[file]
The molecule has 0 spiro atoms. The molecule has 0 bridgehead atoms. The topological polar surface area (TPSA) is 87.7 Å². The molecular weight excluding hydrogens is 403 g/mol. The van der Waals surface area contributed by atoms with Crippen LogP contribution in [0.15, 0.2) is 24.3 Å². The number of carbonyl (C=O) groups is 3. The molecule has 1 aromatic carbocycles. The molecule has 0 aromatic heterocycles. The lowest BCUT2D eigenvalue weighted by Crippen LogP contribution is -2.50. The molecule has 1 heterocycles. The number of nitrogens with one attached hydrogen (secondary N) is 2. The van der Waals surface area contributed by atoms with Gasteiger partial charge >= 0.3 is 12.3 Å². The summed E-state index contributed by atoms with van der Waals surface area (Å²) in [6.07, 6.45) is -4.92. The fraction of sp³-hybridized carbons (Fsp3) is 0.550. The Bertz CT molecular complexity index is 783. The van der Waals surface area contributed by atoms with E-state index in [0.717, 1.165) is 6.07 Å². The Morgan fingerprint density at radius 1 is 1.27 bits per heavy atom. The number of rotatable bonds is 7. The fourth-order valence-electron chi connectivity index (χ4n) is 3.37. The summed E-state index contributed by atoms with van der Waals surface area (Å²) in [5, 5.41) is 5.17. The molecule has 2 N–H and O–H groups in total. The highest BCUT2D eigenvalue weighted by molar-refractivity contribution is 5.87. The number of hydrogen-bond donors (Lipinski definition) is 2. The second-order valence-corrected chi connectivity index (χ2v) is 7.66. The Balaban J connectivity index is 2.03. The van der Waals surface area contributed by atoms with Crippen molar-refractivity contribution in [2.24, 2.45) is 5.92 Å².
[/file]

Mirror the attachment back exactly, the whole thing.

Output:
The molecule has 0 spiro atoms. The molecule has 0 bridgehead atoms. The topological polar surface area (TPSA) is 87.7 Å². The molecular weight excluding hydrogens is 403 g/mol. The van der Waals surface area contributed by atoms with Crippen LogP contribution in [0.15, 0.2) is 24.3 Å². The number of carbonyl (C=O) groups is 3. The molecule has 1 aromatic carbocycles. The molecule has 0 aromatic heterocycles. The lowest BCUT2D eigenvalue weighted by Crippen LogP contribution is -2.50. The molecule has 1 heterocycles. The number of nitrogens with one attached hydrogen (secondary N) is 2. The van der Waals surface area contributed by atoms with Gasteiger partial charge >= 0.3 is 12.3 Å². The summed E-state index contributed by atoms with van der Waals surface area (Å²) in [6.07, 6.45) is -4.92. The fraction of sp³-hybridized carbons (Fsp3) is 0.550. The Bertz CT molecular complexity index is 783. The van der Waals surface area contributed by atoms with E-state index in [0.717, 1.165) is 6.07 Å². The Morgan fingerprint density at radius 1 is 1.27 bits per heavy atom. The number of rotatable bonds is 7. The fourth-order valence-electron chi connectivity index (χ4n) is 3.37. The summed E-state index contributed by atoms with van der Waals surface area (Å²) in [5, 5.41) is 5.17. The molecule has 2 N–H and O–H groups in total. The highest BCUT2D eigenvalue weighted by molar-refractivity contribution is 5.87. The number of hydrogen-bond donors (Lipinski definition) is 2. The second-order valence-corrected chi connectivity index (χ2v) is 7.66. The Balaban J connectivity index is 2.03. The van der Waals surface area contributed by atoms with Crippen molar-refractivity contribution in [2.24, 2.45) is 5.92 Å².